Merde. Not a lot, if anything, went right today. It began at sparrow’s fart French time, with a mouth like the proverbial bottom of a canarie’s cage (well, it was my last night in Lyon for a while and a lot needed to be finished off). At St Exupery the doubts surfaced with the announcement of a 20-minute delay to the flight, which was soon updated to 45 minutes. What became an hour became two as we didn’t have a slot to take off. That meant the dash from Gatwick had to involve going straight to the pub, where there was just enough time to sling one glass of wine down my throat. No matter, a victory and all would be well (enough). Just wasn’t to be, due to two factors: first, we didn’t play well enough; second, the ref doesn’t give a stonewall penalty.
Sir Chris opted to keep the 4-4-1-1 formation that had secured the splendid win away at Blackpool, with Razak supporting Fuller up front, Kerkar and Green out wide, and Hollands and Stephens in the centre, with no changes either in defence. No real problems there, but I don’t know if my own sense of lethargy extended to the rest of the crowd and onto the pitch as the first half proved to be something of a stalemate. The tone for first-half shooting was set by Razak, whose ambitious shot from closer to the half-way line than the goal drifted harmlessly wide, as were just about all of Barnsley’s efforts. They seemed to have a propensity to shoot from not especially dangerous positions – and to send them wide in any event.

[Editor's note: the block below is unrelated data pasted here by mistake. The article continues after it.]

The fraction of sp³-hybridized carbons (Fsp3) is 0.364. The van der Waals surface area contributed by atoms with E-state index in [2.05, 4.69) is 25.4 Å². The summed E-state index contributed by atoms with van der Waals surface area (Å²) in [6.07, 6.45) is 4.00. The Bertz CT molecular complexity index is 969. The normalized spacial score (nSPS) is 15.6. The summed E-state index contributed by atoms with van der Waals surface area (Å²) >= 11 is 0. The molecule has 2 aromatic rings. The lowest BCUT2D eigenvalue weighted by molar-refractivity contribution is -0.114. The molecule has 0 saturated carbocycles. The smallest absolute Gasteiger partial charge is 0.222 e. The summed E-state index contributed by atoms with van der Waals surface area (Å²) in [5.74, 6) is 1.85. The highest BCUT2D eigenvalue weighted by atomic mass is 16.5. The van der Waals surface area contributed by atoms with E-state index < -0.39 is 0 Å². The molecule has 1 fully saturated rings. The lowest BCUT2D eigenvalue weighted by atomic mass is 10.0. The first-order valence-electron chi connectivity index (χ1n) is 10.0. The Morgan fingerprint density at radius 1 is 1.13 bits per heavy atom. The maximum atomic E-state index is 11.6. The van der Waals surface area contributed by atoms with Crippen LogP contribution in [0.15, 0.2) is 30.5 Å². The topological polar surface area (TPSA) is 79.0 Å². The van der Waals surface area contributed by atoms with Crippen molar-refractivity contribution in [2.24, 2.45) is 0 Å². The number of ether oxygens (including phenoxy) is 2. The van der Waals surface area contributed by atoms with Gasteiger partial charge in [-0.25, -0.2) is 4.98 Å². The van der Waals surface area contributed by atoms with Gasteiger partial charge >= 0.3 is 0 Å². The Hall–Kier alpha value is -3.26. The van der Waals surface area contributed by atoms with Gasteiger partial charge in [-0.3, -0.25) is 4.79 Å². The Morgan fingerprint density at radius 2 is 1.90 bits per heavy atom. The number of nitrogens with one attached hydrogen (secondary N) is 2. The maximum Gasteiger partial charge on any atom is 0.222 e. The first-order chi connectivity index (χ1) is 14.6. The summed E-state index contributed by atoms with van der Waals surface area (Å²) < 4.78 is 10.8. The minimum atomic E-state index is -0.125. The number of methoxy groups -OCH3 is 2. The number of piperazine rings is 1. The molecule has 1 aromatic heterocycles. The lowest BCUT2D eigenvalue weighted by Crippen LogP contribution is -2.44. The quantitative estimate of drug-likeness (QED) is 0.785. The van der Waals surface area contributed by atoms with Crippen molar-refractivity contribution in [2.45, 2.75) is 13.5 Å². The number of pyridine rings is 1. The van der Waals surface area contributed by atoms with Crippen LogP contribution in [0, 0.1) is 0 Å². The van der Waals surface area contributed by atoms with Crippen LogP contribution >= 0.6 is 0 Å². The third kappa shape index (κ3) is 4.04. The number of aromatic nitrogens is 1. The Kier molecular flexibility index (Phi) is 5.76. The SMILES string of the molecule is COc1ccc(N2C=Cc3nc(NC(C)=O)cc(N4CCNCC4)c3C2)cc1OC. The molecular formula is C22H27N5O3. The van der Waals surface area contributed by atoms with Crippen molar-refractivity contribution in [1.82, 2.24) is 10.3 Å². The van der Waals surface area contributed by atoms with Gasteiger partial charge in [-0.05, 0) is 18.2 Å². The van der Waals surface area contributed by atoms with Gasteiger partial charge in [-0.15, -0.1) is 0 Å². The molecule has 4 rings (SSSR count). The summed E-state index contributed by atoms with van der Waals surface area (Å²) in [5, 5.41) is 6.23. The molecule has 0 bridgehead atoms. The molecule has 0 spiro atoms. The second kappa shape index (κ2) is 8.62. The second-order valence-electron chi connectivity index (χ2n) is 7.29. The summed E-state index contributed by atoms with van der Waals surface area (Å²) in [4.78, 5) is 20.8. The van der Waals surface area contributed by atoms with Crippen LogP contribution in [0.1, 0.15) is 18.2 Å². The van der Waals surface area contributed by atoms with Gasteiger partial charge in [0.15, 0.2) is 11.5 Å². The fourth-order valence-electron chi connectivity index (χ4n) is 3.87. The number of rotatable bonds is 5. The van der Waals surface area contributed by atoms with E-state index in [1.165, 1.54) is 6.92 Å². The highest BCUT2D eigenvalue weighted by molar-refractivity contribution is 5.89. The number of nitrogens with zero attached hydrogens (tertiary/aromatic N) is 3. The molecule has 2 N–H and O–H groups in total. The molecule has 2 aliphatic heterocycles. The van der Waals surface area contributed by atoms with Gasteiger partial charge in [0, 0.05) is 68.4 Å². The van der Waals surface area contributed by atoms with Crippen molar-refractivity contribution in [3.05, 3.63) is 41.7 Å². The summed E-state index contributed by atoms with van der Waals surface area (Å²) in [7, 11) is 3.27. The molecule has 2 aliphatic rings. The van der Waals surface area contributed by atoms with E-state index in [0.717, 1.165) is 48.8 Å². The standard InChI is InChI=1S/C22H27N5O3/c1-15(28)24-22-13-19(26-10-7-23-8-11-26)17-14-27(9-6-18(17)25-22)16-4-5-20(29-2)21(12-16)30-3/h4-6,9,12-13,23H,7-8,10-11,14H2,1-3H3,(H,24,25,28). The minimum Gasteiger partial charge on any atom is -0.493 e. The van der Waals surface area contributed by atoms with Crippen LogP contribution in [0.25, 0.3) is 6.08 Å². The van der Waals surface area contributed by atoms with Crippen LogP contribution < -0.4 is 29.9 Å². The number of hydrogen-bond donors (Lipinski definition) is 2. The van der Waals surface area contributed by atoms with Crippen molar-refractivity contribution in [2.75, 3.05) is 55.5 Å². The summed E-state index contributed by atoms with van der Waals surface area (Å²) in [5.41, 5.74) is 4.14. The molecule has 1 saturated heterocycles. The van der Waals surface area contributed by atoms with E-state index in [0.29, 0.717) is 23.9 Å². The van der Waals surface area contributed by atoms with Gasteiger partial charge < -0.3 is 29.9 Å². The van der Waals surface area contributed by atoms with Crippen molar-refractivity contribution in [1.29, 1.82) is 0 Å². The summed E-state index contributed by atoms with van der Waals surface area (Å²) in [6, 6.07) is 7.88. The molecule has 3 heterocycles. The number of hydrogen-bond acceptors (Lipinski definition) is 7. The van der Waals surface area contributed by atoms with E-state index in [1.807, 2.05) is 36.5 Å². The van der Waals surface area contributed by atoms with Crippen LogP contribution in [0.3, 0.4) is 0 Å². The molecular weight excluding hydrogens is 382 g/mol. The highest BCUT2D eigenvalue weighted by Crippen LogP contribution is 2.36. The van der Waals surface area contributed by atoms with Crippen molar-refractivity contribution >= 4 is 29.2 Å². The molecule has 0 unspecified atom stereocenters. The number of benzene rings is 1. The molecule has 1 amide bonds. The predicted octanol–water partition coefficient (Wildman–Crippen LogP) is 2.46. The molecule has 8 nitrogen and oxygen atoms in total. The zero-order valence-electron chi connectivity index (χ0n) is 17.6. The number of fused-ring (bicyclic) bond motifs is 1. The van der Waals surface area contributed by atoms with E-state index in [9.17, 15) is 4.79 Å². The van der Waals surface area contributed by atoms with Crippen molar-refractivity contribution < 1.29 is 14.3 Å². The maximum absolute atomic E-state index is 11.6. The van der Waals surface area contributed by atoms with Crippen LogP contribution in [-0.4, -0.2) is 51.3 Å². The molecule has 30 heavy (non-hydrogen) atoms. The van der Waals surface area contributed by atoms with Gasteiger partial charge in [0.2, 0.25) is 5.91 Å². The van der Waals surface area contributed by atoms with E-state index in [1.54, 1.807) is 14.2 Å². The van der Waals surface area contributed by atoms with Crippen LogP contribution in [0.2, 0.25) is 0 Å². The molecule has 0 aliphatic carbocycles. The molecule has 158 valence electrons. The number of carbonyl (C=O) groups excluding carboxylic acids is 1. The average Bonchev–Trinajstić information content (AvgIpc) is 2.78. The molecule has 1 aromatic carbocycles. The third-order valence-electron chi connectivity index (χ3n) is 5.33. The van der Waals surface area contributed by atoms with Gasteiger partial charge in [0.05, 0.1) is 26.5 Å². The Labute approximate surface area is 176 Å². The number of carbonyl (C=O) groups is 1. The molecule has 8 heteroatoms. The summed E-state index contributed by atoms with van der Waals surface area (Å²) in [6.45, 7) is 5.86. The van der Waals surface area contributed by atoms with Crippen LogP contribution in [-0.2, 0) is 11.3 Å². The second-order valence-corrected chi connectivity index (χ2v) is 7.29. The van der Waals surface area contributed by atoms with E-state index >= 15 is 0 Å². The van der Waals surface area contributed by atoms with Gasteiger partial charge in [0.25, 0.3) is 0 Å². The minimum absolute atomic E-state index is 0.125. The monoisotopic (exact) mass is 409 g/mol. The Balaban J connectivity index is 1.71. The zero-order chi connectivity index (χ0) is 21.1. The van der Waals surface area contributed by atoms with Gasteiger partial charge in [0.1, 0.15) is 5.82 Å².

Our play was steady but lacked zip and too often foundered on their blonde-haired guy, who spent all the afternoon sweeping up effectively in front of their defence. There were flashes, not least from Razak and Fuller, and a splendid run and cross from Kerkar. And a couple of free-kicks, the first (from Green) being blocked and the second (Razak) turned round the post. But if you’re summing up 45 minutes and that’s it, it’s a fair indication that the game didn’t have the bumper crowd on the edge of its seats. Aside from their poor shooting Barnsley did create one decent chance, as a cross from the left saw their guy and Hamer engage in a game of spot the ball, before it ended up in Hamer’s arms.